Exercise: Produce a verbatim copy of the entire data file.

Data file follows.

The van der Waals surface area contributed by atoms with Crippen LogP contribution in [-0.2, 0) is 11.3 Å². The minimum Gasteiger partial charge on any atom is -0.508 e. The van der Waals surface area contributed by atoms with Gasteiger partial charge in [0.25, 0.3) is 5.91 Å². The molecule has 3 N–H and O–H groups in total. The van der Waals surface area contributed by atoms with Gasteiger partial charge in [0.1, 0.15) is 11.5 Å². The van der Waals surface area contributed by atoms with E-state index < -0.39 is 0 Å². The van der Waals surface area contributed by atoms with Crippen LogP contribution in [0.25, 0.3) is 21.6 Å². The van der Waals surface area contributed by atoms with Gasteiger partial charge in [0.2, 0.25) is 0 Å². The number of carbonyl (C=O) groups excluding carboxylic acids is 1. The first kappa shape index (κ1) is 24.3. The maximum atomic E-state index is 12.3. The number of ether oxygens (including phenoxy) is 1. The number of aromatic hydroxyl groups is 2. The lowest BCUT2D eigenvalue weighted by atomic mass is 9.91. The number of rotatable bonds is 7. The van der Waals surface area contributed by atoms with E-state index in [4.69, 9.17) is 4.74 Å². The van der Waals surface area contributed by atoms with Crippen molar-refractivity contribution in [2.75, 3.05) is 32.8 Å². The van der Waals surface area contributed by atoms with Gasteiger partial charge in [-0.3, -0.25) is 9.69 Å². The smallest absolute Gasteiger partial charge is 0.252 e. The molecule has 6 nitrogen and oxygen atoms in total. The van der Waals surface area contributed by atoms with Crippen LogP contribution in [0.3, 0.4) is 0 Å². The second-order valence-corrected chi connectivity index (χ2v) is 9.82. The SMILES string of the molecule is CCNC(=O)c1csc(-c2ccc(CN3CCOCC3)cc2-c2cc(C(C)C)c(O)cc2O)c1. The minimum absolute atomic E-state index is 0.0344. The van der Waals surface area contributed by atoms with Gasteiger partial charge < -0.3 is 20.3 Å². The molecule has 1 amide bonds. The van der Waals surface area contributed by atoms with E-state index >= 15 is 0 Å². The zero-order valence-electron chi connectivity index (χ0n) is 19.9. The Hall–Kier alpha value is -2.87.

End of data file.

The van der Waals surface area contributed by atoms with Crippen LogP contribution in [-0.2, 0) is 11.3 Å². The minimum Gasteiger partial charge on any atom is -0.508 e. The van der Waals surface area contributed by atoms with Gasteiger partial charge in [0.25, 0.3) is 5.91 Å². The molecule has 3 N–H and O–H groups in total. The van der Waals surface area contributed by atoms with Gasteiger partial charge in [0.1, 0.15) is 11.5 Å². The van der Waals surface area contributed by atoms with E-state index < -0.39 is 0 Å². The van der Waals surface area contributed by atoms with Crippen LogP contribution in [0.25, 0.3) is 21.6 Å². The van der Waals surface area contributed by atoms with Gasteiger partial charge in [0.2, 0.25) is 0 Å². The number of carbonyl (C=O) groups excluding carboxylic acids is 1. The first kappa shape index (κ1) is 24.3. The maximum atomic E-state index is 12.3. The number of ether oxygens (including phenoxy) is 1. The number of aromatic hydroxyl groups is 2. The lowest BCUT2D eigenvalue weighted by atomic mass is 9.91. The number of rotatable bonds is 7. The van der Waals surface area contributed by atoms with E-state index in [4.69, 9.17) is 4.74 Å². The van der Waals surface area contributed by atoms with Crippen molar-refractivity contribution in [2.75, 3.05) is 32.8 Å². The van der Waals surface area contributed by atoms with Gasteiger partial charge in [-0.3, -0.25) is 9.69 Å². The smallest absolute Gasteiger partial charge is 0.252 e. The molecule has 6 nitrogen and oxygen atoms in total. The van der Waals surface area contributed by atoms with Crippen LogP contribution in [0.3, 0.4) is 0 Å². The second-order valence-corrected chi connectivity index (χ2v) is 9.82. The SMILES string of the molecule is CCNC(=O)c1csc(-c2ccc(CN3CCOCC3)cc2-c2cc(C(C)C)c(O)cc2O)c1. The minimum absolute atomic E-state index is 0.0344. The van der Waals surface area contributed by atoms with Gasteiger partial charge < -0.3 is 20.3 Å². The molecule has 1 amide bonds. The van der Waals surface area contributed by atoms with E-state index >= 15 is 0 Å². The zero-order valence-electron chi connectivity index (χ0n) is 19.9. The Hall–Kier alpha value is -2.87.